Those “Vexed and Troubled” Puritans, the Poem Auden Hated, and Bulgarian Folk Music
There are those, Nicola Gardini writes, “who maintain that Latin does in fact have a purpose. Latin, according to this camp, teaches us how to reason and instills a certain discipline, which can then be applied to any other task. So Latin is just like math. I can’t tell you how many times I heard this growing up, and how often I hear it still! They defend Latin by granting it the merits of other branches of knowledge, while ignoring its own unique merits—without recognizing that Latin offers something that math can’t offer, just as math offers things that Latin can’t.” Latin is beautiful.
Anthony Daniels reviewsWhat We Talk About When We Talk About Books: The History and Future of Reading: “The title of this book is distinctly enigmatic. Who is the we to whom it refers? Certainly not to any group of people with whom I am acquainted, though I talk a lot about books with my friends. A better title might have been What Certain Literary Scholars in Search of New Secondary Fields of Study for Lack of Anything Else New to Do Talk About When They Go to Academic Conferences Whose Proceedings No One Will Read.”
Park MacDougald reviewsSerotonin: “Serotonin is not a great novel. It is more melancholic and less bitter than some of Houellebecq’s other books, at the cost of being less entertaining. The plot drags in places, and it lacks the mordant humor that typically redeems the author’s pessimism. Yet the book ends on a curiously hopeful note, with a gesture toward the idea that love between men and women is an ‘illumination’ of God’s ‘instructions’ for our lives. This religious touch may represent a new direction for Houellebecq, a spark of light amid his relentless darkness. Or, given his generally cynical take on romantic love, it may turn out to be his blackest joke of all.”
Listen to a wonderful selection of little-heard Bulgarian folk music.
Terry Teachout on the Auden poem Auden hated: “Never did Auden employ his gift of accessibility more effectively than in ‘September 1, 1939,’ the poem he wrote immediately after Nazi Germany started World War II by invading Poland. Published in the New Republic that October, ‘September 1, 1939’ contains within its nine 11-line trimetric stanzas more widely quoted phrases than any of Auden’s other poems. It was there that he called the ’30s ‘a low dishonest decade,’ described the stunned members of his generation as ‘lost in a haunted wood, / Children afraid of the night / Who have never been happy or good,’ and—most memorably—warned his readers that they ‘must love one another or die’ . . . But Auden made no secret of disliking it, going so far as to call it ‘the most dishonest poem I have ever written’ in a 1967 letter and dismissing it as his ‘least favorite’ of his own poems in a later interview with the Paris Review. He cut the entire eighth stanza (in which the line about the necessity to ‘love one another’ appears) when he included ‘September 1, 1939’ in his 1945 Collected Poems, and then said that it was ‘a damned lie’ to say that ‘we must love one another or die’ and changed ‘or’ to ‘and.’”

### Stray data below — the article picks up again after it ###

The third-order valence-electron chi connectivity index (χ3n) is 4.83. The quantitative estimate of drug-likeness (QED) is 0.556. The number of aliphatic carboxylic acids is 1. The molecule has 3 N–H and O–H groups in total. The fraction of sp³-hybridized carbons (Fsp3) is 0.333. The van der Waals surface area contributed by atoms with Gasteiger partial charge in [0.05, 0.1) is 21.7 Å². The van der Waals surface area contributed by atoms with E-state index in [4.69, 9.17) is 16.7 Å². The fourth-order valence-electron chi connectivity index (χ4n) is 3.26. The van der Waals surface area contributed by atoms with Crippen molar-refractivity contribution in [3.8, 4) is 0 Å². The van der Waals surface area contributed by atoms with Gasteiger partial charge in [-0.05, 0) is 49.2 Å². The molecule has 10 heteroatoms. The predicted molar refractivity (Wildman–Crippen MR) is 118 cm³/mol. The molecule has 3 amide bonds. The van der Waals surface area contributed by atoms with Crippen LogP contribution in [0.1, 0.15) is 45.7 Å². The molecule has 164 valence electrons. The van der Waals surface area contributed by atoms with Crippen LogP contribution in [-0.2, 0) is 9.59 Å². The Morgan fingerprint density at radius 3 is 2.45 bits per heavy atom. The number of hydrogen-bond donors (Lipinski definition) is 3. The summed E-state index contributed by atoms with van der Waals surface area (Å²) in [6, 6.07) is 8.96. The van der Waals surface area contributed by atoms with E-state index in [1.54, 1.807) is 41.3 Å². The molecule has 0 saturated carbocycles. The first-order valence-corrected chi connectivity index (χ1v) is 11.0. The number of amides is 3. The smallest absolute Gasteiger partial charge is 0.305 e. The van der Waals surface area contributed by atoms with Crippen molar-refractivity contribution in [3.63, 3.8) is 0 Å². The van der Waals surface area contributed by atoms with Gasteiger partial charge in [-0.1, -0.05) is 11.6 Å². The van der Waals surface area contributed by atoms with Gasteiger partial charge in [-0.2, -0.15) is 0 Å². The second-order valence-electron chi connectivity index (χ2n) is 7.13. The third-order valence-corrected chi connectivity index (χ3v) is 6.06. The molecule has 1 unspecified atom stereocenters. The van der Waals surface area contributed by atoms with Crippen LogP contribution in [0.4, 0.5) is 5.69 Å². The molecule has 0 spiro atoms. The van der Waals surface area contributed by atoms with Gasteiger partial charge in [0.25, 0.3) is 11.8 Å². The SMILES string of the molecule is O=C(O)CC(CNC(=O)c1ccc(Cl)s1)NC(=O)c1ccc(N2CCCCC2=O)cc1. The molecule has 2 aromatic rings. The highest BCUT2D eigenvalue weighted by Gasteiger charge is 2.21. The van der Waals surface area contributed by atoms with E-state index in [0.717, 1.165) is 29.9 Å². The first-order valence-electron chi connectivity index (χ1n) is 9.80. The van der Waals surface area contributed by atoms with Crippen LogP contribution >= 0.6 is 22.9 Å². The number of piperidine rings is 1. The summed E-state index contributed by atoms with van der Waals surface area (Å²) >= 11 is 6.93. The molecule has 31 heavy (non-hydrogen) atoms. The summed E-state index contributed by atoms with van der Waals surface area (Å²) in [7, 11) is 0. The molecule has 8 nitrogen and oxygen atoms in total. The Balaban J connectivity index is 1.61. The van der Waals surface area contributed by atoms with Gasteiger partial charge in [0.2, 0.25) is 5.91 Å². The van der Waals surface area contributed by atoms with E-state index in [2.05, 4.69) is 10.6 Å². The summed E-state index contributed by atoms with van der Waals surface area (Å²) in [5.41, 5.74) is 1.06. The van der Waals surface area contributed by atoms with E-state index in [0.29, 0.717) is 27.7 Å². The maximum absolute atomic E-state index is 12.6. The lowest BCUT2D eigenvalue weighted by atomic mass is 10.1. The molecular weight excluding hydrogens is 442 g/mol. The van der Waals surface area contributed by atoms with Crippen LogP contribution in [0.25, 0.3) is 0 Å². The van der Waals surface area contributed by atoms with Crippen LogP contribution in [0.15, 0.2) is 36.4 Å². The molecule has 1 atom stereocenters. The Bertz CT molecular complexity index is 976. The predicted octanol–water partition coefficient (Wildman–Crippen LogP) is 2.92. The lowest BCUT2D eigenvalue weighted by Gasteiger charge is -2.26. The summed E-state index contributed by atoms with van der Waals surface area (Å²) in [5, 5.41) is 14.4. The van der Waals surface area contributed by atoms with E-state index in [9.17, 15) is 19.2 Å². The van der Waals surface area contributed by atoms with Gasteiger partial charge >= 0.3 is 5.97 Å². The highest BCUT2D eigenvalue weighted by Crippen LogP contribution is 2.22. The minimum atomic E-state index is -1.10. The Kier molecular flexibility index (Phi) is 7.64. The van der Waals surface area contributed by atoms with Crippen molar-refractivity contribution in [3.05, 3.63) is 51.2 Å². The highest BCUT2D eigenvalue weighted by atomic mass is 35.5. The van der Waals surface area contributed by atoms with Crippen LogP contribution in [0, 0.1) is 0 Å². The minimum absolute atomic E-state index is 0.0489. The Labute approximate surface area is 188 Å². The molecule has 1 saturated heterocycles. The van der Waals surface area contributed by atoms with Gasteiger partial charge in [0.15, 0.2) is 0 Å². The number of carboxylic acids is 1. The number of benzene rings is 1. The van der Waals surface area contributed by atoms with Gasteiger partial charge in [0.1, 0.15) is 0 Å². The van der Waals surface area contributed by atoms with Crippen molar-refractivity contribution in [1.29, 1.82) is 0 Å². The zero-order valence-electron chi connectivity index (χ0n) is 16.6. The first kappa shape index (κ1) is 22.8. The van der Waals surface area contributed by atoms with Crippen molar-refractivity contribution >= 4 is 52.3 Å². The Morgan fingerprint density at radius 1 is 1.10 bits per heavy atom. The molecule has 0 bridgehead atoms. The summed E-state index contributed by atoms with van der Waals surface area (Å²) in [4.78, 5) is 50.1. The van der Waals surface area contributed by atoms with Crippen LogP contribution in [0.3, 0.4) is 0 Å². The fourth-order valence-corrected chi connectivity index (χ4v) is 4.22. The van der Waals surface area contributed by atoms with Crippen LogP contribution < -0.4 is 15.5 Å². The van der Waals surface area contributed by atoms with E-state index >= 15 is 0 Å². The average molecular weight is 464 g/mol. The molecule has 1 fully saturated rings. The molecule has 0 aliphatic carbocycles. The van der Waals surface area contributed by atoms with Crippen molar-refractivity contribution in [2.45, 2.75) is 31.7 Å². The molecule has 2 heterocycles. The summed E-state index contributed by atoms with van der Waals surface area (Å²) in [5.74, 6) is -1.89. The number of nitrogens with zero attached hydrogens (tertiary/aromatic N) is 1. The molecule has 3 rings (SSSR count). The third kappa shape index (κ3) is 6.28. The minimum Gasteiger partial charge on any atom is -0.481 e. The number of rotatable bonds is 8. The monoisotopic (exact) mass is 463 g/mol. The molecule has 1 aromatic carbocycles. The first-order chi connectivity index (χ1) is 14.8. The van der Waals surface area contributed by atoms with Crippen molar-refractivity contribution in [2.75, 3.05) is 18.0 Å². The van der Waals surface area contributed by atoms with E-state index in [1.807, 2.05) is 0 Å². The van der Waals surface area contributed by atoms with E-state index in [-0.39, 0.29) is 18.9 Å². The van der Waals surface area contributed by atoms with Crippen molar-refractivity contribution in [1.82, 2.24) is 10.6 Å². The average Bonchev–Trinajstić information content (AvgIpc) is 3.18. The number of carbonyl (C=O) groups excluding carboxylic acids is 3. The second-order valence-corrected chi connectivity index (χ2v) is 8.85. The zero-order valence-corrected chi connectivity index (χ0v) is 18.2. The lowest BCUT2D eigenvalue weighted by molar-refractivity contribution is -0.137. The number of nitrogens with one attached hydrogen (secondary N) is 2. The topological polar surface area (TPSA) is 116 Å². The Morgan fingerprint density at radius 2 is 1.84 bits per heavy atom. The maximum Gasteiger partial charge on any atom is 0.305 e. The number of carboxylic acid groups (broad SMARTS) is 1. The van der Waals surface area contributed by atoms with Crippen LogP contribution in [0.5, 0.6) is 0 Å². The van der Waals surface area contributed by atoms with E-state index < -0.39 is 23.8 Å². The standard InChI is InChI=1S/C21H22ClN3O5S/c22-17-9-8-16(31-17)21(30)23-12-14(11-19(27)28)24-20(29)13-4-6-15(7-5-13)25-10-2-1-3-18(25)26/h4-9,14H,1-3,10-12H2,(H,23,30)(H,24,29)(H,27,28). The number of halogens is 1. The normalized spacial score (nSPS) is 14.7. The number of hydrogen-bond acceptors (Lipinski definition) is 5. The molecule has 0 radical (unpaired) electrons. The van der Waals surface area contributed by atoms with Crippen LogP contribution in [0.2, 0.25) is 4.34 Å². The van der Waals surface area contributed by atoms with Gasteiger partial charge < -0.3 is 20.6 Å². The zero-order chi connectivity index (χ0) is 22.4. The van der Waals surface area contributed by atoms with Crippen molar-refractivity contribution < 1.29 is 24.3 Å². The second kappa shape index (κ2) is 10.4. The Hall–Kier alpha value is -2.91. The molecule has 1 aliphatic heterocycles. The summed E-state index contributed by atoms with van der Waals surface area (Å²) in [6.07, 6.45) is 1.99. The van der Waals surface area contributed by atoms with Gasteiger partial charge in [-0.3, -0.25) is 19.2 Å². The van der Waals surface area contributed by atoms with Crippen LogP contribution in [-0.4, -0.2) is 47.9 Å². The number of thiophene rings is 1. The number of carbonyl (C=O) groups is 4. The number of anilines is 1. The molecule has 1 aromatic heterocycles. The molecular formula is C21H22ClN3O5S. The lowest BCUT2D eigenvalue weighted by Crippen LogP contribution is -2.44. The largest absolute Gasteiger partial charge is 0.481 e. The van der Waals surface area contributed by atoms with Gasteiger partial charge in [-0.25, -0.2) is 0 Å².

The itinerant revolutionary: “Victor Serge was born into exile in 1890 and died in exile 57 years later. The child of Russian radicals who fled to Belgium in the wake of the plot to assassinate Tsar Alexander II, Serge (né Victor Lvovich Kibalchich) embraced anarchism and was jailed for writing in support of a band of notorious, quasi-anarchist French bank-robbers known as the Bonnot Gang. He subsequently participated in the abortive anarcho-syndicalist Catalan uprising of 1917, was again imprisoned and then made his way across Europe to his parents’ now revolutionary homeland, where he made common cause with the Bolsheviks. Dispatched in the mid-1920s to Germany and Vienna as a Comintern agent, Serge came to know many of the world’s leading revolutionaries. He returned to the Soviet Union to join the anti-Stalin opposition, led by Leon Trotsky. With the opposition’s defeat and his resulting expulsion from the Communist Party, he became a full-time writer; his work was mailed out of Russia for publication in France. Arrested once more and exiled to Central Asia, he managed to avoid liquidation thanks in part to a series of organized protests by left-wing French intellectuals, including André Gide . . . When the Spanish Civil War broke out, he backed the Workers’ Party of Marxist Unification, the same independent Marxist faction for whom George Orwell fought; published his novel of the Gulag, Midnight in the Century; and worked on what would be his best-known book, The Case of Comrade Tulayev, a fictionalized account of the purge trials less monolithic in its analysis of Bolshevik psychology than Arthur Koestler’s contemporaneous Darkness at Noon.”
Essay of the Day: